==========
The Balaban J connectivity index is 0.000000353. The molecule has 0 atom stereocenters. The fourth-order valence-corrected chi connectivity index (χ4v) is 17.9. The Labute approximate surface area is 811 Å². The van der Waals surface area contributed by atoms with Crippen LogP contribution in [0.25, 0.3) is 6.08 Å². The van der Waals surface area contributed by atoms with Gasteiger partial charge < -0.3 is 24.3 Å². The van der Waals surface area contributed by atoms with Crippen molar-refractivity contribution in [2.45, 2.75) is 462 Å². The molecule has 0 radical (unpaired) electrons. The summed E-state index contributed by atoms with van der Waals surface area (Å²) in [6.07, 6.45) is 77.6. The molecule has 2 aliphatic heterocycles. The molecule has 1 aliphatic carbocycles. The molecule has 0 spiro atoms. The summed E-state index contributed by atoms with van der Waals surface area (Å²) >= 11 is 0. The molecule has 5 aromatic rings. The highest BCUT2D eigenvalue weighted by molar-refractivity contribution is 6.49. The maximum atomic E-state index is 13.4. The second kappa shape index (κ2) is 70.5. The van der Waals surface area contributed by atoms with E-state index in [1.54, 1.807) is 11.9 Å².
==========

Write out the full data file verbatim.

The Balaban J connectivity index is 0.000000353. The molecule has 0 atom stereocenters. The fourth-order valence-corrected chi connectivity index (χ4v) is 17.9. The Labute approximate surface area is 811 Å². The van der Waals surface area contributed by atoms with Crippen LogP contribution in [0.25, 0.3) is 6.08 Å². The van der Waals surface area contributed by atoms with Gasteiger partial charge < -0.3 is 24.3 Å². The van der Waals surface area contributed by atoms with Crippen molar-refractivity contribution in [2.45, 2.75) is 462 Å². The molecule has 0 radical (unpaired) electrons. The summed E-state index contributed by atoms with van der Waals surface area (Å²) in [6.07, 6.45) is 77.6. The molecule has 2 aliphatic heterocycles. The molecule has 1 aliphatic carbocycles. The molecule has 0 spiro atoms. The summed E-state index contributed by atoms with van der Waals surface area (Å²) >= 11 is 0. The molecule has 5 aromatic rings. The highest BCUT2D eigenvalue weighted by molar-refractivity contribution is 6.49. The maximum atomic E-state index is 13.4. The second kappa shape index (κ2) is 70.5. The van der Waals surface area contributed by atoms with E-state index in [1.54, 1.807) is 11.9 Å².